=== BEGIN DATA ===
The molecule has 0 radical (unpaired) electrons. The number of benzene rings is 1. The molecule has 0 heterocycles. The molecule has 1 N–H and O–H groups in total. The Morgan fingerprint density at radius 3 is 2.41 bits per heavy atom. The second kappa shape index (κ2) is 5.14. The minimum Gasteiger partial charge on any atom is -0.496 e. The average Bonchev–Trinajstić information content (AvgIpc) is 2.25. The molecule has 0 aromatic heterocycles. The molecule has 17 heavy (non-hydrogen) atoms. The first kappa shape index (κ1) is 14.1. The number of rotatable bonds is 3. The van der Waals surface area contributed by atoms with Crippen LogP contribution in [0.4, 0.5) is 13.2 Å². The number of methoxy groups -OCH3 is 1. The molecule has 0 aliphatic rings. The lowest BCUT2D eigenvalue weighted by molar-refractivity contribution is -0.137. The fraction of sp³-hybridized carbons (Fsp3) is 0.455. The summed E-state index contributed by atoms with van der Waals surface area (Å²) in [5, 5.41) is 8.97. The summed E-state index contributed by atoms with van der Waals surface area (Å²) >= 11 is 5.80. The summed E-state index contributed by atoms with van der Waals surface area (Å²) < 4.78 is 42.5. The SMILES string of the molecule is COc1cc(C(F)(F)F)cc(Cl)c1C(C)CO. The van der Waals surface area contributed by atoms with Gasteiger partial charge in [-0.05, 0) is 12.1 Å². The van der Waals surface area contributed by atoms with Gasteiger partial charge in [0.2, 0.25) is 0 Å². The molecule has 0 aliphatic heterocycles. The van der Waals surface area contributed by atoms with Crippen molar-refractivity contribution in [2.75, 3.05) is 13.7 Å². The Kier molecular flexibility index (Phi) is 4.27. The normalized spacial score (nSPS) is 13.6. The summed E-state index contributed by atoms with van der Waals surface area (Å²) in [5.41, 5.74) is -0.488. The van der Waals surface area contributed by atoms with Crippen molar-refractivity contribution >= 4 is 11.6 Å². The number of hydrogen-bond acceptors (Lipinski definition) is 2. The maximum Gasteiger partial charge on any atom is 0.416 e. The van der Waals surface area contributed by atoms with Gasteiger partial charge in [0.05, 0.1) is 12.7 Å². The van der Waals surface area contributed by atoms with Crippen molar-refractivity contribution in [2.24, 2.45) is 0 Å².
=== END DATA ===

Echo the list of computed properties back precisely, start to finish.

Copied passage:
The molecule has 0 radical (unpaired) electrons. The number of benzene rings is 1. The molecule has 0 heterocycles. The molecule has 1 N–H and O–H groups in total. The Morgan fingerprint density at radius 3 is 2.41 bits per heavy atom. The second kappa shape index (κ2) is 5.14. The minimum Gasteiger partial charge on any atom is -0.496 e. The average Bonchev–Trinajstić information content (AvgIpc) is 2.25. The molecule has 0 aromatic heterocycles. The molecule has 17 heavy (non-hydrogen) atoms. The first kappa shape index (κ1) is 14.1. The number of rotatable bonds is 3. The van der Waals surface area contributed by atoms with Crippen LogP contribution in [0.4, 0.5) is 13.2 Å². The number of methoxy groups -OCH3 is 1. The molecule has 0 aliphatic rings. The lowest BCUT2D eigenvalue weighted by molar-refractivity contribution is -0.137. The fraction of sp³-hybridized carbons (Fsp3) is 0.455. The summed E-state index contributed by atoms with van der Waals surface area (Å²) in [5, 5.41) is 8.97. The summed E-state index contributed by atoms with van der Waals surface area (Å²) >= 11 is 5.80. The summed E-state index contributed by atoms with van der Waals surface area (Å²) < 4.78 is 42.5. The SMILES string of the molecule is COc1cc(C(F)(F)F)cc(Cl)c1C(C)CO. The van der Waals surface area contributed by atoms with Gasteiger partial charge in [-0.05, 0) is 12.1 Å². The van der Waals surface area contributed by atoms with Gasteiger partial charge in [0.2, 0.25) is 0 Å². The molecule has 0 aliphatic heterocycles. The van der Waals surface area contributed by atoms with Crippen molar-refractivity contribution in [2.75, 3.05) is 13.7 Å². The Kier molecular flexibility index (Phi) is 4.27. The normalized spacial score (nSPS) is 13.6. The summed E-state index contributed by atoms with van der Waals surface area (Å²) in [5.41, 5.74) is -0.488. The van der Waals surface area contributed by atoms with Crippen molar-refractivity contribution >= 4 is 11.6 Å². The number of hydrogen-bond acceptors (Lipinski definition) is 2. The maximum Gasteiger partial charge on any atom is 0.416 e. The van der Waals surface area contributed by atoms with Gasteiger partial charge in [0.05, 0.1) is 12.7 Å². The van der Waals surface area contributed by atoms with Crippen molar-refractivity contribution in [2.24, 2.45) is 0 Å².